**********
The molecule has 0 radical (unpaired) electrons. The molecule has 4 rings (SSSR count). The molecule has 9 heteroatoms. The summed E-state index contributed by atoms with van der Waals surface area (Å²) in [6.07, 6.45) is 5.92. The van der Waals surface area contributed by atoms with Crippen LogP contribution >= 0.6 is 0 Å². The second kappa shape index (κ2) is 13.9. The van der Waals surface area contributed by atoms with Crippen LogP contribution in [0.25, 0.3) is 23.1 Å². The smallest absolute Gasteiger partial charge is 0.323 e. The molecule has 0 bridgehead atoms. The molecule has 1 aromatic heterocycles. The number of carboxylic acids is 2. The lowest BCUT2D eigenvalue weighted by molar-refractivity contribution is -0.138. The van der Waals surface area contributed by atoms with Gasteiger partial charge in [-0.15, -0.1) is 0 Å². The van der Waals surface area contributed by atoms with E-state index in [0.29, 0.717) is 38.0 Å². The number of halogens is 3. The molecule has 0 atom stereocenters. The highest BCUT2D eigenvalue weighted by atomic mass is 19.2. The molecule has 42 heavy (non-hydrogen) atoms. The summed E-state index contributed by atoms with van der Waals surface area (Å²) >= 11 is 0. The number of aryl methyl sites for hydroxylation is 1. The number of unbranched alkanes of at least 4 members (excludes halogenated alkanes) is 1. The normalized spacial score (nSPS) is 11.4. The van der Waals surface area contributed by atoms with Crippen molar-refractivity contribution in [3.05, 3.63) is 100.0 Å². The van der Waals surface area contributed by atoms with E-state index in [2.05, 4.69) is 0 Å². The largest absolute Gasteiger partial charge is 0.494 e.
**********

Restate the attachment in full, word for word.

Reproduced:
The molecule has 0 radical (unpaired) electrons. The molecule has 4 rings (SSSR count). The molecule has 9 heteroatoms. The summed E-state index contributed by atoms with van der Waals surface area (Å²) in [6.07, 6.45) is 5.92. The van der Waals surface area contributed by atoms with Crippen LogP contribution >= 0.6 is 0 Å². The second kappa shape index (κ2) is 13.9. The van der Waals surface area contributed by atoms with Crippen LogP contribution in [0.25, 0.3) is 23.1 Å². The smallest absolute Gasteiger partial charge is 0.323 e. The molecule has 0 bridgehead atoms. The molecule has 1 aromatic heterocycles. The number of carboxylic acids is 2. The lowest BCUT2D eigenvalue weighted by molar-refractivity contribution is -0.138. The van der Waals surface area contributed by atoms with Gasteiger partial charge in [-0.15, -0.1) is 0 Å². The van der Waals surface area contributed by atoms with E-state index in [0.29, 0.717) is 38.0 Å². The number of halogens is 3. The molecule has 0 atom stereocenters. The highest BCUT2D eigenvalue weighted by atomic mass is 19.2. The molecule has 42 heavy (non-hydrogen) atoms. The summed E-state index contributed by atoms with van der Waals surface area (Å²) >= 11 is 0. The number of aryl methyl sites for hydroxylation is 1. The number of unbranched alkanes of at least 4 members (excludes halogenated alkanes) is 1. The normalized spacial score (nSPS) is 11.4. The van der Waals surface area contributed by atoms with Crippen molar-refractivity contribution in [3.05, 3.63) is 100.0 Å². The van der Waals surface area contributed by atoms with E-state index in [2.05, 4.69) is 0 Å². The largest absolute Gasteiger partial charge is 0.494 e.